By Annissa Anderson
Sixth-graders from Sisters Middle School descended on the Pine Meadow Ranch Center for Arts & Agriculture (PMRCAA) May 18 and 19 for outdoor school. This was a first for both The Roundhouse Foundation and the teachers and students, as the outdoor school had previously been held at a venue which hosts kids for overnight stays.
With uncertainty over COVID prevalence and protocols, Sisters Middle School Science Teacher Melissa Stolasz pivoted to a day-camp model for 2022, and was actively looking for a new location when Ana Varas, arts project coordinator for PMRCAA, reached out to Stolasz about seeing her fiddle club. Stolasz was then invited to visit PMRCAA, and a match was found for the outdoor-school location.
Melanie Petterson, director of The Roundhouse Foundation operations, said, “We seek any and all opportunities to help create lifelong learners who share a love of community, arts, and their beautiful surroundings. Therefore, it was an absolute delight for us to host the next generation of youth for Outdoor School at Pine Meadow Ranch. These are Sisters kids, and we are part of their village.”
During the two days, sixth-graders were put into eight groups of twelve students, each with its own leader. Seven of the groups were at PMRCAA, doing activities centered around music, art, and team building, while one group at a time ventured offsite on a walking field trip to nearby Whychus Creek for hands-on scientific learning.
Stolasz used the natural area around Whychus Creek to further students’ learning about groundwater and riverbeds, something they have studied in the classroom. One of her goals for the field trip was for students to use their observation skills to identify abandoned stream beds.
Sixth-grader Bjorn Johnson said, “The Whychus Creek starts in the mountains and is made from snow melting down, making the water flow cold and clear. The flow can divide up into many little – or one big – stream, depending on how much snowmelt there is. We discovered dried creeks by seeing how the rocks are smooth and there is less dirt or sediment left behind.”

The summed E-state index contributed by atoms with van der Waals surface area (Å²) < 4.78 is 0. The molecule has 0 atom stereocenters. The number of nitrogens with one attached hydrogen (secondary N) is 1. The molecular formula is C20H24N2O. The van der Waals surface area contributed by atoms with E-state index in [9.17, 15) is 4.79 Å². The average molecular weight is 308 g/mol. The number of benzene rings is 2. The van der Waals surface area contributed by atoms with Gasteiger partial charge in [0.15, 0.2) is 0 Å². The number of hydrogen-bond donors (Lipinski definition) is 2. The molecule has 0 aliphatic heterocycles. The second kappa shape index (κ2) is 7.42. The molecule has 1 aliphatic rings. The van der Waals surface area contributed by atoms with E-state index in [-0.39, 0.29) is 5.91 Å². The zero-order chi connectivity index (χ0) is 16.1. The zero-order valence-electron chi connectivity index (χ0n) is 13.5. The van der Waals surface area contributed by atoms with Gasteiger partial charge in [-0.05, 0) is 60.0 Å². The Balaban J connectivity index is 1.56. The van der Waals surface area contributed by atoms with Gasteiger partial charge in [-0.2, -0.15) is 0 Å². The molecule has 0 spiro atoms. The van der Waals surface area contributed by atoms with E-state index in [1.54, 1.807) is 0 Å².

An overarching goal of the outdoor school was also to get kids out of their comfort zones and into their stretch zones, said Stolasz. Intermittent times of cold and adverse weather made students aware of their place in nature and created conversations about how our ancestors survived and thrived without modern comforts.
Students also connected to nature through tree sniffing (ponderosa pines can often smell deliciously like vanilla), log crossing, and geocaching (in which participants use navigational techniques to find hidden containers called “geocaches” at specific locations marked by coordinates).
“Something new and interesting that I learned at Outdoor School was geocaching,” said Johnson. “We searched for the geocache on a GPS, then had to locate it on the map. We searched through a log and finally found the box and got some cool items. We added items for others to find in the future, too.”
The size and diversity of PMRCAA allowed groups to spread out for various arts and music activities, as well as for team-building. Students enjoyed interacting with the motion-activated, light-and-sound art piece “Light Chimes,” created by the Portland and Amsterdam-based artist team Sticky Co., installed in the ranch’s historic, century-old round barn. Stolasz said, “When you give them that kind of canvas, they are going to come up with something amazing. I’m so grateful because it turned out to be the perfect spot for this year,” she said.
Student Willa Hoyt said, “I loved ODS because it was a learning experience that wasn’t in a classroom. We practiced skills and lessons on creating, open-mind thinking, art, and more. A personal favorite was art with Ms. Fuentes. Instead of being in her classroom maybe working on clay, or following step-by-step drawing videos, we had the opportunity to be open and sketch whatever we saw or thought out in our very own ODS journals.”
Varas said the trip exemplified foundation goals.
“Our work is grounded in a strong sense of place and community,” she said. “Programs like the outdoor school are an opportunity for students to learn valuable lessons outside the classroom. Partnering with programs like this allows us to create a positive impact by encouraging creative problem solving, innovative thinking, and cultivating community.”
About the Author: Annissa Anderson has been a Central Oregon resident for more than 25 years. She spent her childhood living and traveling abroad. Her freelance writing has covered topics ranging from food and nutrition to travel, lifestyle, the arts and personality profiles. She is now excited to write about the great work Roundhouse Foundation partners are doing in communities around the state of Oregon.
Photos courtesy Melissa Stolasz, Sisters School District